Learning how to identify rocks is the first step in building a collection. Minerals and gemstones have distinct colours, textures, and patterns that distinguish them from the more common, less desirable stones that populate most specimen collection sites. With the right tools, any beginner can learn the tricks of the trade.
Search natural cliffs, outcrops, quarries, hills, and steep slopes, which offer the best collecting sites, according to the U.S. Geological Survey. You're less likely to find gemstones in level country and open fields.
Review field guides, geologic maps, and rock collecting magazines to learn the make-up of rocks and gems. Understanding that crystals are metamorphic rocks created by the rearrangement of mineral components under additional heat and pressure, for example, will prove critical in developing your identification skills.
Tap the specimen with a geologist's hammer. If the specimen is easily shaped by bending, crushing, or hammering, it is more likely a metallic ore. Gemstones have a crystalline structure that cannot be shaped as easily. Even then, shaping occurs only through abrasion, cutting, or fracturing.
Catalogue each specimen's location in your notebook as you collect it. To avoid errors, save identification tasks for another time, and store each piece in a central container, such as a shoebox.
Run your fingers over the specimen to determine its texture. If the specimen feels rough and sandy, it should never be considered a gemstone, no matter how appealing it looks.
Measure your stone's durability by applying several test substances from a hardness kit. If the first application scratches the specimen, it is probably harder than the stone itself. Try several substances to determine hardness as measured on a Mohs scale, which ranks talc lowest and diamonds highest.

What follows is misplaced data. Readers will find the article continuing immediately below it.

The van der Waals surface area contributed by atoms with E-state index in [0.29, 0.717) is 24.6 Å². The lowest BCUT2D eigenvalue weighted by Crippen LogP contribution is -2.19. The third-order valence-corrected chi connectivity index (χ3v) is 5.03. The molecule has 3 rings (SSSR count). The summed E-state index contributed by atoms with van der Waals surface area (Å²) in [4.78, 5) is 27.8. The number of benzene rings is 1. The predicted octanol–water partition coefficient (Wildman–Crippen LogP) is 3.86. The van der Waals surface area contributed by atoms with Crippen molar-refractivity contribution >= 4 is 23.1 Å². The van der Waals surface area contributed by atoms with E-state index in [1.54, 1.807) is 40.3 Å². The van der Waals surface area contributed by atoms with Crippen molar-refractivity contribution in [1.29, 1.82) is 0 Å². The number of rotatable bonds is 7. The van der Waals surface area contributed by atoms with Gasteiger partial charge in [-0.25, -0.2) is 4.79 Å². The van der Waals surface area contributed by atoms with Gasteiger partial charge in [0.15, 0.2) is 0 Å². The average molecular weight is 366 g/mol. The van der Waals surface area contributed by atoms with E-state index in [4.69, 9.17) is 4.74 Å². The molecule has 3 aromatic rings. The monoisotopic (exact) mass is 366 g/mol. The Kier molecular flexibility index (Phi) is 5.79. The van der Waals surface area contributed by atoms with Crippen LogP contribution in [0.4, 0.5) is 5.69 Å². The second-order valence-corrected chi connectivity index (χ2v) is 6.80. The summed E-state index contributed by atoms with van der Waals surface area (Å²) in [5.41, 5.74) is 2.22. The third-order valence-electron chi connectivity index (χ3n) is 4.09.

If you suspect a crystalline gemstone, strike your specimen to see how well it breaks. Crystals have a tendency to break along fixed planes, which can be examined and compared to various cleavage charts.
Scratch the specimen against a hard ceramic plate. If the result leaves a streak, the odds of it being a gemstone are higher. To narrow the possibilities, compare the streak's appearance against maps or charts.
Use hand lenses, also called pocket magnifiers, to help identify mineral grains. A six- to ten-power range is best. For best results, use an optically corrected hand lens, which is more expensive but is also considered a more accurate measurement device.
Study the specimen's atomic and molecular structure under a powerful glass to determine if the piece is a crystal. Although sugar and salt crystals may look similar in a bowl, in reality their shapes are unique.
Expect to build an initial collection slowly. As you meet other collectors, you'll eventually be able to replace lesser pieces through sales or swaps.
Color is not a reliable indicator of true gemstones. For example, without careful visual examination, telling diamonds apart from their far less rare cousin, cubic zirconia, is difficult.